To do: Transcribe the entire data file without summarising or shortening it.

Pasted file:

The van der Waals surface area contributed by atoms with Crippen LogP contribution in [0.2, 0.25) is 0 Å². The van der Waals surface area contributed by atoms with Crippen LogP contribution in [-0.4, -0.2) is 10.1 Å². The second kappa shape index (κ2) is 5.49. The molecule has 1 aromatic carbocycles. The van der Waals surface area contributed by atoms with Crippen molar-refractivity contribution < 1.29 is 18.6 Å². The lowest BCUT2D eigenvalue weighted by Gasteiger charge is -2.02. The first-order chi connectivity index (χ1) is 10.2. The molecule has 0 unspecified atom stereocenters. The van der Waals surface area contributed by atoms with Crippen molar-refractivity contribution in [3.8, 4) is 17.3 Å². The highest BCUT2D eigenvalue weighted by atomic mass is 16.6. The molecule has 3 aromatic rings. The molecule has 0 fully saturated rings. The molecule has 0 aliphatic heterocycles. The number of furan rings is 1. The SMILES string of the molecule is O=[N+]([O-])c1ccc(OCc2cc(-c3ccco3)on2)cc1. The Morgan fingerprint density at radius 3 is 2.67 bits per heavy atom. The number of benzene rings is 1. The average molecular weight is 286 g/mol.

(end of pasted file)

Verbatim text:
The van der Waals surface area contributed by atoms with Crippen LogP contribution in [0.2, 0.25) is 0 Å². The van der Waals surface area contributed by atoms with Crippen LogP contribution in [-0.4, -0.2) is 10.1 Å². The second kappa shape index (κ2) is 5.49. The molecule has 1 aromatic carbocycles. The van der Waals surface area contributed by atoms with Crippen molar-refractivity contribution < 1.29 is 18.6 Å². The lowest BCUT2D eigenvalue weighted by Gasteiger charge is -2.02. The first-order chi connectivity index (χ1) is 10.2. The molecule has 0 unspecified atom stereocenters. The van der Waals surface area contributed by atoms with Crippen molar-refractivity contribution in [3.8, 4) is 17.3 Å². The highest BCUT2D eigenvalue weighted by atomic mass is 16.6. The molecule has 3 aromatic rings. The molecule has 0 fully saturated rings. The molecule has 0 aliphatic heterocycles. The number of furan rings is 1. The SMILES string of the molecule is O=[N+]([O-])c1ccc(OCc2cc(-c3ccco3)on2)cc1. The Morgan fingerprint density at radius 3 is 2.67 bits per heavy atom. The number of benzene rings is 1. The average molecular weight is 286 g/mol.